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Wheat flour shortage pushes confectioners, bakers to cut production

4 November 2021 01:11 am - 3     - {{hitsCtrl.values.hits}}



  • Wheat flour supply down by 25%
  • Shortage of US dollars cited as key reason
  • Export of confectionary items likely to take a hit
  • Masses to be most impacted due to reduced access to affordable food and snacks 

By Shabiya Ali Ahlam
The availability of ready-to-eat wheat flour-based food products will take a considerable hit in the coming weeks, as the shortage of key ingredients to feed the supply chains of the confectionary and bakery sectors has pushed the manufacturers to cut down production, despite the high demand for such items.

The senior representatives of the Lanka Confectionery Manufacturers Association (LCMA) and All Ceylon Bakery Owners’ Association (ACBOA) told Mirror Business yesterday that the suppliers of wheat flour are unable to cater to the requirements of the sector, as the lack of US dollars has made imports a challenge.

According to the two associations, Prima Ceylon (Ltd) and Serendib Flour Mills (Ltd) are only able to cater to 75 percent of the wheat flour requirement at present and it is feared the supply would further contract in the coming months.

“Within the last six months, the two suppliers of wheat flour have increased the price per kilo by 45 percent. The situation is that even though we procure wheat flour at high prices, the two entities are unable to meet our demand.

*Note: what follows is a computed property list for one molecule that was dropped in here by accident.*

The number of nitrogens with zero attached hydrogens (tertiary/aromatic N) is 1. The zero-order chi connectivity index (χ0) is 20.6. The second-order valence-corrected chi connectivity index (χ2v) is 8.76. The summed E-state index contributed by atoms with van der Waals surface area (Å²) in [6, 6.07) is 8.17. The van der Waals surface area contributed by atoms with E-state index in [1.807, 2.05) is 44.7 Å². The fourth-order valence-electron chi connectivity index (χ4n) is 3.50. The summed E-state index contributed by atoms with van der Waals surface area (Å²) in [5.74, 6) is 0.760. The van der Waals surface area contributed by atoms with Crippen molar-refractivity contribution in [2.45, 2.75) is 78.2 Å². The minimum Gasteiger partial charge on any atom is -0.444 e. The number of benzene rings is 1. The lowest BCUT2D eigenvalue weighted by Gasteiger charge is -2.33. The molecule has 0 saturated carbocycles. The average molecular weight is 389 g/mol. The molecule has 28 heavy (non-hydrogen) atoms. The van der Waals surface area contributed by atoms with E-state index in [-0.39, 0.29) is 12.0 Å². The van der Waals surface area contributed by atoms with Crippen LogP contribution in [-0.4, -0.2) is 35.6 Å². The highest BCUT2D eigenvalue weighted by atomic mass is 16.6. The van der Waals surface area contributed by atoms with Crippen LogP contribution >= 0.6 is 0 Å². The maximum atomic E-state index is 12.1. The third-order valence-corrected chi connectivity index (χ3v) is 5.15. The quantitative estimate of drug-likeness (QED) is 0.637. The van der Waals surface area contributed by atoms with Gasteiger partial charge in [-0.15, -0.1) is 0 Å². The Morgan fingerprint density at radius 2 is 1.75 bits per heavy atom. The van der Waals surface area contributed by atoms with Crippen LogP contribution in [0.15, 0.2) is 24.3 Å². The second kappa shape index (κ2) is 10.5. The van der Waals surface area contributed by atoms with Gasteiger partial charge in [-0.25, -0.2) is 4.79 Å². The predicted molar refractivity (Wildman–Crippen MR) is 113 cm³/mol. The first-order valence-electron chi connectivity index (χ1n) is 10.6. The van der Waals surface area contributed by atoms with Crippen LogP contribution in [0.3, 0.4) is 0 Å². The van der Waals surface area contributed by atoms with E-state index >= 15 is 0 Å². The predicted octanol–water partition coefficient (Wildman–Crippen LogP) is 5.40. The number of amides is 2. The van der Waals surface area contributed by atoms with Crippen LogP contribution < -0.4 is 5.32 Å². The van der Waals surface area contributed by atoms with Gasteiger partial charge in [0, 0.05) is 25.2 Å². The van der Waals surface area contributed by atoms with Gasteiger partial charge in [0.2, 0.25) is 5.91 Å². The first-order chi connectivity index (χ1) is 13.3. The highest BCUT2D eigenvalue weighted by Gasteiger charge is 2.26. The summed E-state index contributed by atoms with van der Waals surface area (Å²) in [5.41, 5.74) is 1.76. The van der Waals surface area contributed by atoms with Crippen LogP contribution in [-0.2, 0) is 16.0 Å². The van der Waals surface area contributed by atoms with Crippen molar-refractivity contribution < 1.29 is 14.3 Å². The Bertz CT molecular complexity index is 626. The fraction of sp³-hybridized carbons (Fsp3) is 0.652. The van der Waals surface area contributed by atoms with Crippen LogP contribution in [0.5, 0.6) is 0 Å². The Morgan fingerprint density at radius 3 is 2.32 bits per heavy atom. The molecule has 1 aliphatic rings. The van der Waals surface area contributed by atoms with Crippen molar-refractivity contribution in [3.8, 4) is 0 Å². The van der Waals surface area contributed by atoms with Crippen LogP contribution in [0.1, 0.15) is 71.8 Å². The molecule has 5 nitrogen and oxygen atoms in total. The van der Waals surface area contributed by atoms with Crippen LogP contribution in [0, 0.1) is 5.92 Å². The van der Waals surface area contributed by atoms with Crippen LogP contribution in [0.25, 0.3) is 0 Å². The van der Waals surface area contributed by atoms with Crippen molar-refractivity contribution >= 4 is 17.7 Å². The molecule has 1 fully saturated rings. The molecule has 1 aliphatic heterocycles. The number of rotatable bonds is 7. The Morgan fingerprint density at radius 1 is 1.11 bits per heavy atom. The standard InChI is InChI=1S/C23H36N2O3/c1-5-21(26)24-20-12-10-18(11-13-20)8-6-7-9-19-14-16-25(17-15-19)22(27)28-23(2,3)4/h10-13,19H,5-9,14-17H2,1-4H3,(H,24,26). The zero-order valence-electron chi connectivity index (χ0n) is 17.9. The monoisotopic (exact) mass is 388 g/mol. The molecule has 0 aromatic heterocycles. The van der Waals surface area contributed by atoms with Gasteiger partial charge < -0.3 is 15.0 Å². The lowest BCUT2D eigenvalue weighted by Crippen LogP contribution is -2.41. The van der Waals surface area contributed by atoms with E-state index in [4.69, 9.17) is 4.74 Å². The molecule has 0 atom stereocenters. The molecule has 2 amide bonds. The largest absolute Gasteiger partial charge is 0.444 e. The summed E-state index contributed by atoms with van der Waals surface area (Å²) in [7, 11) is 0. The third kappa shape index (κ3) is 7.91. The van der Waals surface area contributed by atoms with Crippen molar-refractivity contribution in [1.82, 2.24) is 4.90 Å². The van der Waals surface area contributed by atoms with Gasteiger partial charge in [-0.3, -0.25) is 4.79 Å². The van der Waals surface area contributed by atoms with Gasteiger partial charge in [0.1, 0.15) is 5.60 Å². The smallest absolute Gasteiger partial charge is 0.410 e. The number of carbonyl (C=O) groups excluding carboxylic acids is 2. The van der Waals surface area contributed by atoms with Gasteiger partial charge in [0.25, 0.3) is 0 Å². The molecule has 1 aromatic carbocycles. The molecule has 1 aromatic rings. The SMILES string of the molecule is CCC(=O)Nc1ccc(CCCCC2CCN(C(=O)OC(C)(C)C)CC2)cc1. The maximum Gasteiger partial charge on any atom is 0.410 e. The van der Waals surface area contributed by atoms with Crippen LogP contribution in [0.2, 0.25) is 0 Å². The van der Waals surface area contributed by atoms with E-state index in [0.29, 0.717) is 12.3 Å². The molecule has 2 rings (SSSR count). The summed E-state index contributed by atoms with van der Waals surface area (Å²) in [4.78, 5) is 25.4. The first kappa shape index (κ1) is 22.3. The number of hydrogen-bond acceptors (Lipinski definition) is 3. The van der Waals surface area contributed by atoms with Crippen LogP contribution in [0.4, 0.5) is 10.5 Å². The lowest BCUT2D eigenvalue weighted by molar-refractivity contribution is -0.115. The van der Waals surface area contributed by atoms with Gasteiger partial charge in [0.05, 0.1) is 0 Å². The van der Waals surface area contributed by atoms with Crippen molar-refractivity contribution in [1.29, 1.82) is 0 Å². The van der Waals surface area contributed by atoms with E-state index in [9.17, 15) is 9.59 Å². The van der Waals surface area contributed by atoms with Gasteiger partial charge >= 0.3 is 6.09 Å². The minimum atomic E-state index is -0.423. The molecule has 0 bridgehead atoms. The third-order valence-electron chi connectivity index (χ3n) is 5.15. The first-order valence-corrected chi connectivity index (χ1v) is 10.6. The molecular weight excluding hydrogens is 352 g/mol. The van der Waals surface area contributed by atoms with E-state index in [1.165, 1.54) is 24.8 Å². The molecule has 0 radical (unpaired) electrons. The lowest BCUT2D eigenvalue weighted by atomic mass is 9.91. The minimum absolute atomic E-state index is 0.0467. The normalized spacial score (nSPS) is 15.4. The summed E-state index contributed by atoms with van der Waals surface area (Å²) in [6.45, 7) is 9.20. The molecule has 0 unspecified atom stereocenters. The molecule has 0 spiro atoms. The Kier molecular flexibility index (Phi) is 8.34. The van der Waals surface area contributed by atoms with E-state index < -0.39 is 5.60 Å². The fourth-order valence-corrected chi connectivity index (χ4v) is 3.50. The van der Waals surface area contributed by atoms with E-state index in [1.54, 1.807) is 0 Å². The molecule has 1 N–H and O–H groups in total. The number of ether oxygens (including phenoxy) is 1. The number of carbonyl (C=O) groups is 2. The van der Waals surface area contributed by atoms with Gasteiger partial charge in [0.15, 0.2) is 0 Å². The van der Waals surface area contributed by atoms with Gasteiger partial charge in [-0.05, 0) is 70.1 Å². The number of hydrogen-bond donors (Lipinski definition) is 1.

The explanation we have received is that they do not have enough US dollars to import the required quantities of wheat flour. This puts us in a very difficult situation,” said LCMA Chairman S.M.D. Suriyakumara.

While the pandemic increased the manufacturing cost of manufacturers, the increase in prices of raw materials and shortages of key ingredients make it difficult to sustain, he said.

The LCMA cautioned that in addition to the likelihood of smaller manufacturers shutting down businesses, which would result in loss of jobs, the export market too would be impacted due to production being limited.

Reflecting similar sentiments, ACBOA President N.K. Jayawardana said that it is becoming impossible to operate in the current context as there are shortages in not only wheat flour but also rice, sugar and gas.

“We have not explored the option of increasing prices again since we understand the plight of the people. Everything is a scarcity now and operating or running a business is becoming increasingly difficult,” said Jayawardana.

Jayawardana pointed out that the membership of the ACBOA, along with the LCMA, has knocked the doors of all relevant authorities but a solution is yet to be found.

The two associations asserted that if the current situation continues, it is the masses that would be the most impacted, as they would have reduced access to affordable food and snacks going forward.


  Comments - 3

  • Sambo Thursday, 04 November 2021 01:25 PM

    No fuss! we are now making research to see if grass is good for our health.

    Sunil Thursday, 04 November 2021 02:48 PM

    This is how the downward trend we experienced during the 1970 - 1977 started. We are in for more shortages and price increases in the months ahead. Bread queues will become the norm, sooner than later.

    M Fernando Friday, 05 November 2021 06:59 AM

    Pull out your flower plants.. Time to start planting manioc and bathala Soon, whatever bread we get will be with added protein (gulla's)

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